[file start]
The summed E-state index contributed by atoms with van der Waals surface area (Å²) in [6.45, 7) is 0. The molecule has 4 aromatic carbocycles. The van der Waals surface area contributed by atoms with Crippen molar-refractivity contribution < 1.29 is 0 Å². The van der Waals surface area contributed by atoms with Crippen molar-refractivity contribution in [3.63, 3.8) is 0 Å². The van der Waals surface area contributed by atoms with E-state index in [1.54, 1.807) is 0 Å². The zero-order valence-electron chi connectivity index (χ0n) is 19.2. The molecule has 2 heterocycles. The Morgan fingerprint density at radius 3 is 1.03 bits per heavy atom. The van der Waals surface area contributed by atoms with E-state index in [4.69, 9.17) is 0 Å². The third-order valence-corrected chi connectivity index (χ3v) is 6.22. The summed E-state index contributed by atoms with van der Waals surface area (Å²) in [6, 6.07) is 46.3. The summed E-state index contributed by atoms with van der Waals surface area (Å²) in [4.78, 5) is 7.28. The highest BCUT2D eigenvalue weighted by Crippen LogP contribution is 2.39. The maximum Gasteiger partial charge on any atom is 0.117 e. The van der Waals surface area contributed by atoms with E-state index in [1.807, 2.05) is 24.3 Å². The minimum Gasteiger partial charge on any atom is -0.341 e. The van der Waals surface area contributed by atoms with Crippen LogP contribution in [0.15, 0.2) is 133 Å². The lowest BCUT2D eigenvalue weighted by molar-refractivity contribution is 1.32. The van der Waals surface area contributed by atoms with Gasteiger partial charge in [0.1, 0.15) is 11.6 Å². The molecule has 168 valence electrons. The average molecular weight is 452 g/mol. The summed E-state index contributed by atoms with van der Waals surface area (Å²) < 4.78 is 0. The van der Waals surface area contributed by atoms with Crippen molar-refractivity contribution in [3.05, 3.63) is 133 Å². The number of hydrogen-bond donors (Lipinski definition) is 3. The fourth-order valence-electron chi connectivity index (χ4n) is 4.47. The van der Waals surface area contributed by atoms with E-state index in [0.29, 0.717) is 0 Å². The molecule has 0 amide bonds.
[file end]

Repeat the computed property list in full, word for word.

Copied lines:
The summed E-state index contributed by atoms with van der Waals surface area (Å²) in [6.45, 7) is 0. The molecule has 4 aromatic carbocycles. The van der Waals surface area contributed by atoms with Crippen molar-refractivity contribution < 1.29 is 0 Å². The van der Waals surface area contributed by atoms with Crippen molar-refractivity contribution in [3.63, 3.8) is 0 Å². The van der Waals surface area contributed by atoms with E-state index in [1.54, 1.807) is 0 Å². The zero-order valence-electron chi connectivity index (χ0n) is 19.2. The molecule has 2 heterocycles. The Morgan fingerprint density at radius 3 is 1.03 bits per heavy atom. The van der Waals surface area contributed by atoms with E-state index in [4.69, 9.17) is 0 Å². The third-order valence-corrected chi connectivity index (χ3v) is 6.22. The summed E-state index contributed by atoms with van der Waals surface area (Å²) in [6, 6.07) is 46.3. The summed E-state index contributed by atoms with van der Waals surface area (Å²) in [4.78, 5) is 7.28. The highest BCUT2D eigenvalue weighted by Crippen LogP contribution is 2.39. The maximum Gasteiger partial charge on any atom is 0.117 e. The van der Waals surface area contributed by atoms with E-state index in [1.807, 2.05) is 24.3 Å². The minimum Gasteiger partial charge on any atom is -0.341 e. The van der Waals surface area contributed by atoms with Crippen LogP contribution in [0.15, 0.2) is 133 Å². The lowest BCUT2D eigenvalue weighted by molar-refractivity contribution is 1.32. The van der Waals surface area contributed by atoms with Gasteiger partial charge in [0.1, 0.15) is 11.6 Å². The molecule has 168 valence electrons. The average molecular weight is 452 g/mol. The summed E-state index contributed by atoms with van der Waals surface area (Å²) < 4.78 is 0. The van der Waals surface area contributed by atoms with Crippen molar-refractivity contribution in [3.05, 3.63) is 133 Å². The number of hydrogen-bond donors (Lipinski definition) is 3. The fourth-order valence-electron chi connectivity index (χ4n) is 4.47. The van der Waals surface area contributed by atoms with E-state index in [0.29, 0.717) is 0 Å². The molecule has 0 amide bonds.